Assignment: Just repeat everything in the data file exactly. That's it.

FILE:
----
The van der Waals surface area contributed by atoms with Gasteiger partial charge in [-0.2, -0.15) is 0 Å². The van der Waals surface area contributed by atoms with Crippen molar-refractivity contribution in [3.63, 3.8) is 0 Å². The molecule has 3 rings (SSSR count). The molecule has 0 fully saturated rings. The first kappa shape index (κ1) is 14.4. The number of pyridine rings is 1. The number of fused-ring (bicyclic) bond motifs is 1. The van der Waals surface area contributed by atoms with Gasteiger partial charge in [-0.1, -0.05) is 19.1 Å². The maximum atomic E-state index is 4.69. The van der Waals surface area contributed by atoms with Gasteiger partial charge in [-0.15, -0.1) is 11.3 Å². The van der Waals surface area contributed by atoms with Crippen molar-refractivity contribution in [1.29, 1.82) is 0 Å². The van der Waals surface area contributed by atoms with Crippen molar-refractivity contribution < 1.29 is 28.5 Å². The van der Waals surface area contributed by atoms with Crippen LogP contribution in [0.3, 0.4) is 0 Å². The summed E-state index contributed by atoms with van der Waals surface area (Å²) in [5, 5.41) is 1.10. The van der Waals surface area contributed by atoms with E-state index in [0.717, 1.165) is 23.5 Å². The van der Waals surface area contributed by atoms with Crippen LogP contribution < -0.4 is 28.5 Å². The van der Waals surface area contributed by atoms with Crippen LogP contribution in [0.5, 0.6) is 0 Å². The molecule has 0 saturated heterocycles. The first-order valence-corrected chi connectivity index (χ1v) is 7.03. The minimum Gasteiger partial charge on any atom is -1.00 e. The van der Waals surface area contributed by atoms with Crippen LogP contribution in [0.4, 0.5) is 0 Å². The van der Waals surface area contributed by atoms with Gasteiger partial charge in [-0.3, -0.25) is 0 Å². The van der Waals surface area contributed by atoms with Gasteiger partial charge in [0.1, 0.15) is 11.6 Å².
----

The van der Waals surface area contributed by atoms with Gasteiger partial charge in [-0.2, -0.15) is 0 Å². The van der Waals surface area contributed by atoms with Crippen molar-refractivity contribution in [3.63, 3.8) is 0 Å². The molecule has 3 rings (SSSR count). The molecule has 0 fully saturated rings. The first kappa shape index (κ1) is 14.4. The number of pyridine rings is 1. The number of fused-ring (bicyclic) bond motifs is 1. The van der Waals surface area contributed by atoms with Gasteiger partial charge in [-0.1, -0.05) is 19.1 Å². The maximum atomic E-state index is 4.69. The van der Waals surface area contributed by atoms with Gasteiger partial charge in [-0.15, -0.1) is 11.3 Å². The van der Waals surface area contributed by atoms with Crippen molar-refractivity contribution in [1.29, 1.82) is 0 Å². The van der Waals surface area contributed by atoms with Crippen molar-refractivity contribution < 1.29 is 28.5 Å². The van der Waals surface area contributed by atoms with Crippen LogP contribution in [0.3, 0.4) is 0 Å². The summed E-state index contributed by atoms with van der Waals surface area (Å²) in [5, 5.41) is 1.10. The van der Waals surface area contributed by atoms with E-state index in [0.717, 1.165) is 23.5 Å². The van der Waals surface area contributed by atoms with Crippen LogP contribution < -0.4 is 28.5 Å². The van der Waals surface area contributed by atoms with Crippen LogP contribution in [0.5, 0.6) is 0 Å². The molecule has 0 saturated heterocycles. The first-order valence-corrected chi connectivity index (χ1v) is 7.03. The minimum Gasteiger partial charge on any atom is -1.00 e. The van der Waals surface area contributed by atoms with Crippen LogP contribution in [0.4, 0.5) is 0 Å². The van der Waals surface area contributed by atoms with Gasteiger partial charge in [-0.3, -0.25) is 0 Å². The van der Waals surface area contributed by atoms with Gasteiger partial charge in [0.1, 0.15) is 11.6 Å².